Folio, five volumes (545 x 375 mm.), in beautiful contemporary full green morocco binding by Joseph Zaehnsdorf (1816-86), extensive ornate gilt panels to boards, raised spines with fine decorative gilt decoration. gilt edged. With 367 fine hand coloured lithographed plates after Gould, H. C. Richter, and W. Hart by Richter and Hart, most heightened with gum arabic, two text engravings, each volume with title and table of contents, list of subscribers in volume 1, title to volume 4 with 20 mm., tear to lower margin repaired, otherwise an exceptionally clean example overall.
An excellent example of the most famous work on British Birds, and the book considered by many to be John Gould’s crowning achievement. ‘A Magnificent work with life-like portraits of the birds of the British Isles’ (Wood). John Gould (1804-81) was born in Lyme, England in 1804, the son of a gardener. With no formal education at the age of 14, he followed his father into the same trade. In his spare time, he learnt how to preserve and mount specimens and traded some of them with the scholars at nearby Eton College. After a short time as a gardener in Yorkshire he settled in London as a taxidermist. In 1827 he received a position at the Zoological Society as curator. His first book on the birds of the Himalayas was published in 1832 when he was just 26 years old. Gould employed the new technology of lithography, his wife Elizabeth being responsible for the lithographic illustrations and the drawings onto stone.
In the preface Gould records his pride: ‘Many of the public are quite unaware how the colouring of these large Plates is accomplished; and not a few believe that they are produced by some mechanical process or by chromo-lithography. This, however, is not the case; every sky with its varied tints and every feather of each bird were coloured by hand; and when it is considered that nearly two hundred and eighty thousand illustrations in the present work have been so treated, it will most likely cause some astonishment to those who give the subject a thought.’ Richard Bowdler Sharpe said of the work: ‘Such beautiful illustrations…scarcely existed before and are not likely to be surpassed’.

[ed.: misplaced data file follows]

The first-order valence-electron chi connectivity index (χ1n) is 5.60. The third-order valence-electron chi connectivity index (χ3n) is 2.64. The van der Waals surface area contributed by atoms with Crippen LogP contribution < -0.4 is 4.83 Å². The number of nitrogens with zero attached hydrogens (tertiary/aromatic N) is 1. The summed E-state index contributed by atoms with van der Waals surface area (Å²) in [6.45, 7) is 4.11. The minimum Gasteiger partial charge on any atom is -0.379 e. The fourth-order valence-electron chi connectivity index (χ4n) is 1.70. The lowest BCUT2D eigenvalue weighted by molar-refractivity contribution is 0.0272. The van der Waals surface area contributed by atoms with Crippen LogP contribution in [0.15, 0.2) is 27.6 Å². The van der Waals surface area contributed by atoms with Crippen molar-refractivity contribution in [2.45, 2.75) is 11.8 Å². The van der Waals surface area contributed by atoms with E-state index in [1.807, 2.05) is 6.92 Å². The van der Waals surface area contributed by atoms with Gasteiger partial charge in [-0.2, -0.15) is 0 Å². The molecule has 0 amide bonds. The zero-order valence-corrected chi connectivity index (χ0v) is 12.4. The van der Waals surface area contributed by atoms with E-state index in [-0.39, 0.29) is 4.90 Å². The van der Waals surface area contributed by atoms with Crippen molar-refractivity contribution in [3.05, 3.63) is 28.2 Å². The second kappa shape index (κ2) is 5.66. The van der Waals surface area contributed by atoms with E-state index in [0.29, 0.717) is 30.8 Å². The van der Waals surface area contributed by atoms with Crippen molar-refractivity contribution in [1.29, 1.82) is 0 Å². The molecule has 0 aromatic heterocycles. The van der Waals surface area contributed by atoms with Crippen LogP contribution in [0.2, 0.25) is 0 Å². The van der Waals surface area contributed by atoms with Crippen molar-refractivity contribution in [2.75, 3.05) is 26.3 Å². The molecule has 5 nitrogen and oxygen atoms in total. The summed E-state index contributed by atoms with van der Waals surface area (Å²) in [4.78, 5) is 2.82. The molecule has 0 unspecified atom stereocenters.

The 367 plates were from drawings by Gould and Joseph Wolf (1820-99), the latter acknowledged as being with Edward Lear the leading ornithological artist of his day. He became a Fellow of the Royal Society and Vice President of the Zoological Society. ‘In the field of natural history, the accomplishments of John Gould in his 76 years of life from 1804 to 1881 are truly monumental. No other ornithologist has ever exceeded the number of Gould’s bird discoveries and the magnitude and splendour of his folio publications.’ (Sauer).
The ‘Birds of Great Britain’ is considered rightfully one of the finest works he published. Gould described it as a return to his old love. The aesthetics are wonderful, many include nests and young birds. Each of the fine plates is accompanied by a leaf of descriptive text. Provenance: Russell James Colman (1861-1946) bookplate, one time Mayor of Norwich, the last Colman family member of the board of Colmans (Mustard), a biography of him was published in 1954; Forum Auctions 26 May 2022 lot 304. Anker (1979) p. 60; Ayer (1926) 261; ‘Fine Bird Books’ (1990); Nissen IVB (1976) 372; ODNB; Sauer (1982) 23; Sharpe (1893); Sitwell & Ripley (1990) pp. 40 & 102; Wood (1931) p. 365.